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Contempt By Lawyers And Its Consequence

The contempt jurisdiction is very wide. The Court has power to punish every person, body or authority found guilty of the contempt of Court. Contempt by Lawyers, on account of the nature of duties to be discharged by the lawyers and judges they may get into heated dialogue which may result in contempt of Court.

There are several instances of the misconduct which have been taken as contempt of Court, e.g., using insulting language against a Judge,(1) making scandalous allegations against a Judge,(2) suppressing the facts to obtain favourable order hurling shoe at the Judge,(3) imputation 0f partiality (4) and unfairness against the Judge,(5) etc. A counsel who advises his client to disobey the order of the Court is also held liable for contempt of Court. Attacking the Judiciary in a Bar Council Election Manifests is taken as contempt of Court. If a counsel refuses to answer the questions of the court is also liable for contempt of Courts.

In a case(7) the Supreme Court has held that advocate using intemperate language and casting unwarranted aspersions on various judicial officers and attributing motives to them while discharging their judicial functions would be held guilty of gross contempt of Court. In this case such advocate was sentenced to four months simple imprisonment and fine of one thousand rupees. The Court has observed that it is most unbefitting for an advocate to make imputations against the Judge only because he does not get the expected result, which according to him is the fair and reasonable result available to him.(8) Judges cannot be intimated to seek favourable orders. Only because a lawyer appears as a party in person, he does not get a licence to commit contempt of the Court by intimidating the Judges or scandalising the Courts.

An advocate cannot use language, either in the pleading or during arguments which is either intemperate or unparliamentary and which has the tendency to interfere in the administration of justice and undermine the dignity of the Court and the majority of law. (9) To resent the question asked by a Judge, to be disrespectful to him, to question his authority to ask the questions, to shout at him, to threaten him with transfer and impeachment, to use insulting language and abuse him to dictate the order that he should pass, to create scenes in the Court and to address him by losing temper are all acts calculated to interfere with and obstruct, the course of justice.(10) Such acts tend to overawe the Court and to prevent it from performing its duty to administer justice.(11)

Where an advocate shouted slogans in the open court and hurled his shoe towards the court and thereby interrupted the court proceedings, his action both by his words and deeds in the presence of the court taken as gross criminal contempt of Court and he was punished for contempt of court. His apology was not accepted as it was not genuine and bonafide and made only to, escape punishment.(12)

An important issue is whether boycott of Court or strike by lawyers amounts to contempt of Court. In a case (13) the Court has held that the Bar Council has no power to call a strike of lawyers and such a call will amount to contempt of Court. In a case (14) the Court has observed that in boycotting a Court, the advocate violates his duties not only towards the client but also towards the Court. (15)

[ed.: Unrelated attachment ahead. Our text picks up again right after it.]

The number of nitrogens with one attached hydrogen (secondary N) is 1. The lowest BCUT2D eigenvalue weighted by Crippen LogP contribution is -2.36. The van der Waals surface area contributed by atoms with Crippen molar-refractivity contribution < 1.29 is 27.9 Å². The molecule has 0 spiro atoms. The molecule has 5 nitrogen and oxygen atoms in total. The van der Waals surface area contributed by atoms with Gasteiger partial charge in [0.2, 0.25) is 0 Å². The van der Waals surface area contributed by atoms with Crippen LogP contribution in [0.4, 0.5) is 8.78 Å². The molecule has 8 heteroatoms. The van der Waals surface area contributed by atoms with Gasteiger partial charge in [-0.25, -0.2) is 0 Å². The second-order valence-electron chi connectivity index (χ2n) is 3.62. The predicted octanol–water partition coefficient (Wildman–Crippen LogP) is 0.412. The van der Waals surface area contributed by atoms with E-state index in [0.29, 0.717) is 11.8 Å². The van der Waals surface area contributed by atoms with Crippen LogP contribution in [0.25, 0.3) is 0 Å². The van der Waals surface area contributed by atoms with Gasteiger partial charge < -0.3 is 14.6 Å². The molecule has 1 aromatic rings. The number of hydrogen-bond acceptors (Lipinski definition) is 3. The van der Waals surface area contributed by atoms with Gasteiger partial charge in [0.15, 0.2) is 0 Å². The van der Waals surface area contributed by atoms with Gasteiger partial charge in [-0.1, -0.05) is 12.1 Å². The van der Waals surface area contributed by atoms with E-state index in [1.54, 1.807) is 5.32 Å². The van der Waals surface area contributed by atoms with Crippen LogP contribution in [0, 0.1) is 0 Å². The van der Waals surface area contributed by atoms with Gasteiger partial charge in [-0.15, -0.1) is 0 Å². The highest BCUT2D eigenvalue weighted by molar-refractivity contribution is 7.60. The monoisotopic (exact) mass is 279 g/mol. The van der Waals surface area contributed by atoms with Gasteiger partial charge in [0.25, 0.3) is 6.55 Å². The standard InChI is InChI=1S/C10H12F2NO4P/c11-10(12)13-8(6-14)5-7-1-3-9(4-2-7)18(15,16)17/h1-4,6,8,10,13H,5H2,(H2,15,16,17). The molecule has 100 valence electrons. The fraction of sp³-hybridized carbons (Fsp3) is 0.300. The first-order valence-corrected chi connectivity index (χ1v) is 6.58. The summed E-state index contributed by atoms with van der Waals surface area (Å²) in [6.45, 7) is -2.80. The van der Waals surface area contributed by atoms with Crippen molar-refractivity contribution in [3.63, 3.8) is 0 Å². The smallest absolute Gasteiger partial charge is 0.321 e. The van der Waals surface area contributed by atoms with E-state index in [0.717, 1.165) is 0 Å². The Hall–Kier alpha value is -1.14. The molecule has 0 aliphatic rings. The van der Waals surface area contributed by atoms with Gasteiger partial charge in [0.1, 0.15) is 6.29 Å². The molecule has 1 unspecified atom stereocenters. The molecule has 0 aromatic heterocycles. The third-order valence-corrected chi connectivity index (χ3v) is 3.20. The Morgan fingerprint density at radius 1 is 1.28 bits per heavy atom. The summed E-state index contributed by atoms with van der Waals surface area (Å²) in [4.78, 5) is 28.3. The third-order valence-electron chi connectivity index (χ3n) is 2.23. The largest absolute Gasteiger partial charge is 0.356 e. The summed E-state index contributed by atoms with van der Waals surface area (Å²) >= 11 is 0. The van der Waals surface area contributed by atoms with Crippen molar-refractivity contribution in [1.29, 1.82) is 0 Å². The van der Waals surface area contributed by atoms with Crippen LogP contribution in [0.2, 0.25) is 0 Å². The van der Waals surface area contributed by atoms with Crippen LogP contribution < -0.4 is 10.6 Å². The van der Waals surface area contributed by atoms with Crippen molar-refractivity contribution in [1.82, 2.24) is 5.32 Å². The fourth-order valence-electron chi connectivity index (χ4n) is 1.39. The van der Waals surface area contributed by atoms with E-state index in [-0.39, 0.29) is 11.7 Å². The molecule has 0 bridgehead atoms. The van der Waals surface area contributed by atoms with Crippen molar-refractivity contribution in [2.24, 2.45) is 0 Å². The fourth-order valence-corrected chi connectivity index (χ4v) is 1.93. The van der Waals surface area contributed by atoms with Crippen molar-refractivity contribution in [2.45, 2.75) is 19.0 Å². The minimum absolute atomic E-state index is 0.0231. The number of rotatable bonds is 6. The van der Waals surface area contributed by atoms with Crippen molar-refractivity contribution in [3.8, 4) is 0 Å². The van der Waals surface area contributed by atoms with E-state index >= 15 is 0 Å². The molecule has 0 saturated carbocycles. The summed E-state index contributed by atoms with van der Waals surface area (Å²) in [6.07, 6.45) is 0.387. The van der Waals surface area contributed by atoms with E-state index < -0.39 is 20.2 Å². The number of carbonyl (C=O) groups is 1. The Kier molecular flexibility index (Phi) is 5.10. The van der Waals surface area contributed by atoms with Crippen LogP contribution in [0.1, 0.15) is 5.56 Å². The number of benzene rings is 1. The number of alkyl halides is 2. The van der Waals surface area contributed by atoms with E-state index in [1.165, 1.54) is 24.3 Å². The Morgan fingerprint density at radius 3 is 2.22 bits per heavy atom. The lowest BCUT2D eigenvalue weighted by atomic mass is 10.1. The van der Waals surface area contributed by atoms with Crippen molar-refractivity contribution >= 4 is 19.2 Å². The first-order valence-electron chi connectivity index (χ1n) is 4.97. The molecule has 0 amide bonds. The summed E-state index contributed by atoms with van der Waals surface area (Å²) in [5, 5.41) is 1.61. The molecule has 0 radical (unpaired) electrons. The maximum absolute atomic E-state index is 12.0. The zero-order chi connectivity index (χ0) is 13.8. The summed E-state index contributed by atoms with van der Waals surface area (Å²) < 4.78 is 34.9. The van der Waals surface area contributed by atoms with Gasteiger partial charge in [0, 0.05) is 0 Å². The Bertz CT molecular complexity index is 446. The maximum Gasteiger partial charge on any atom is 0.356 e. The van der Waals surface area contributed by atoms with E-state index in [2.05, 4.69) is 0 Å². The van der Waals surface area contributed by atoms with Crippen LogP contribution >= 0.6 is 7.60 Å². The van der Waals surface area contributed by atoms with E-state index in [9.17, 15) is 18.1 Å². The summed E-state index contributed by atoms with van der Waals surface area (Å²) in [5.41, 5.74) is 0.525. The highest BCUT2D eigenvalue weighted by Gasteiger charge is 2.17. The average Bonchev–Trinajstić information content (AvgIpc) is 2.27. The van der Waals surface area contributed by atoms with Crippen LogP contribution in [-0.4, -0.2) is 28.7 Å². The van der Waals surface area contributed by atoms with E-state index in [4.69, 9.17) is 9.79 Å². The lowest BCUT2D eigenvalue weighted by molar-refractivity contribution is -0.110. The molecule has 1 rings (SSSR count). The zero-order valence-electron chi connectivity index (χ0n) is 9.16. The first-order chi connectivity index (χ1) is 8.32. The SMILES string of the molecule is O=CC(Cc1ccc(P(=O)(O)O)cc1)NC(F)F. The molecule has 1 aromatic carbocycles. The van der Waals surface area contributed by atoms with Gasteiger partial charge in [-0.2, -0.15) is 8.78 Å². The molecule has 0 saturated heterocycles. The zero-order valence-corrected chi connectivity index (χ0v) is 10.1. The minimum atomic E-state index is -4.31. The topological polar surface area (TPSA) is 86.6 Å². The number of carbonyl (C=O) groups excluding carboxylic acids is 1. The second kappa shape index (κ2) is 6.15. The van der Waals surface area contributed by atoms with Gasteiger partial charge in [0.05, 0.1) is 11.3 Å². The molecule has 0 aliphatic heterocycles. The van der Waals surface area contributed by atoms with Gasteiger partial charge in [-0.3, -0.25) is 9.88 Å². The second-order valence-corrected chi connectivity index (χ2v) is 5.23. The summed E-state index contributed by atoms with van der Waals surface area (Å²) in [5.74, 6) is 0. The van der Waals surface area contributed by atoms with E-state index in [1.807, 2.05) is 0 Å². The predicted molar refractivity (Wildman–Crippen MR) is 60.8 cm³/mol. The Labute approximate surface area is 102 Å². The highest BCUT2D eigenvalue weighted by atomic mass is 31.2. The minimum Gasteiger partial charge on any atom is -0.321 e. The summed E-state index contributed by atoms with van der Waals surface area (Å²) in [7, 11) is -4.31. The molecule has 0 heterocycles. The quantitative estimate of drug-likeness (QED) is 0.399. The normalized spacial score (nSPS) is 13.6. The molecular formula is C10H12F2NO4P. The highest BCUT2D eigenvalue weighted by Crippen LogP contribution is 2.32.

It has been held that it is not proper for a pleader to boycott the Court in pursuance of the resolution of the Bar Association and refrain from appearing in the Court without first obtaining the consent of his client. (16) However, the pleader is not guilty of any misconduct if he remains absent from the Court on the day of a strike in the town and it is not shown that he is engaged in any case fixed on that day.(17)

In Common Cause v. Union of India, (18) a Committee was constituted to suggest steps to be taken to prevent boycott or strike. The Committee suggested that instead of the Court going into the wider question, interim arrangements he made to see whether it would be workable.

On the basis of the suggestions given by this Committee, the Court has issued the following interim directions:
  1. In the rare instance where any association of lawyers including statutory Bar Councils considers it imperative to call upon/or advise members of the legal profession to abstain from appearing in courts on any occasion, it must be left open to any individual member/members of that association to be free to appear without let, fear or hindrance or any other coercive steps.
     
  2. No such member who appears in court or otherwise practices his legal profession shall be visited with any adverse or penal consequences whatever, by any association of lawyers and shall not suffer any expulsion or threat of expulsion therefrom.
     
  3. The above will not preclude other forms of protest by practicing lawyers in courts such as, for instance, wearing of arm bands and other forms of protest which in no way interrupt or disrupt the court proceedings or adversely affect the interest of the litigant. Any such form of protest shall not, however, be derogatory to the Court or to the profession.
     
  4. Office-bearers of a Bar Association (including Bar Council) responsible for taking decisions mentioned in clause (1) above shall ensure that such decisions are implemented in the spirit of What is stated in clauses (1), (2) and (3) above.

In Ex-capt. Harish Uppal v. Union of India, (19) the Supreme Court has made it clear that lawyers have no right to go on strike or give a call for boycott, not even on a token strike. No lawyer can be visited with any adverse consequences by the Association or the Bar Council and no threat or coercion of any nature including that of expulsion can be held out. The Court held further that only in the rarest of rare cases where the dignity, integrity and independence of the Bar and/or the Bench are at stake, the Courts may ignore to a protest abstention from work for not more than one day.

It is being clarified that it will be for the Court to decide whether or not the issue involves dignity or integrity or independence of the Bar and/or the Bench. Therefore, in such cases the President of the Bar must first consult the Chief Justice or the District Judge before advocates decide to absent themselves from Court.

The decision of the Chief Justice or the District Judge would be final and have to be abided by the Bar. The Courts are under no obligation to adjourn the matters because the lawyers are on strike. On the contrary it is the duty of all courts to go on with matters on their boards even in the absence of lawyers. Thus, Courts must not be privy to strikes or calls for boycotts. If a lawyer holding vakalat of a client abstains from attending Court due to strike call, he shall be personally liable to pay costs which shall be addition to damages which he might have to pay to his client for loss suffered by him.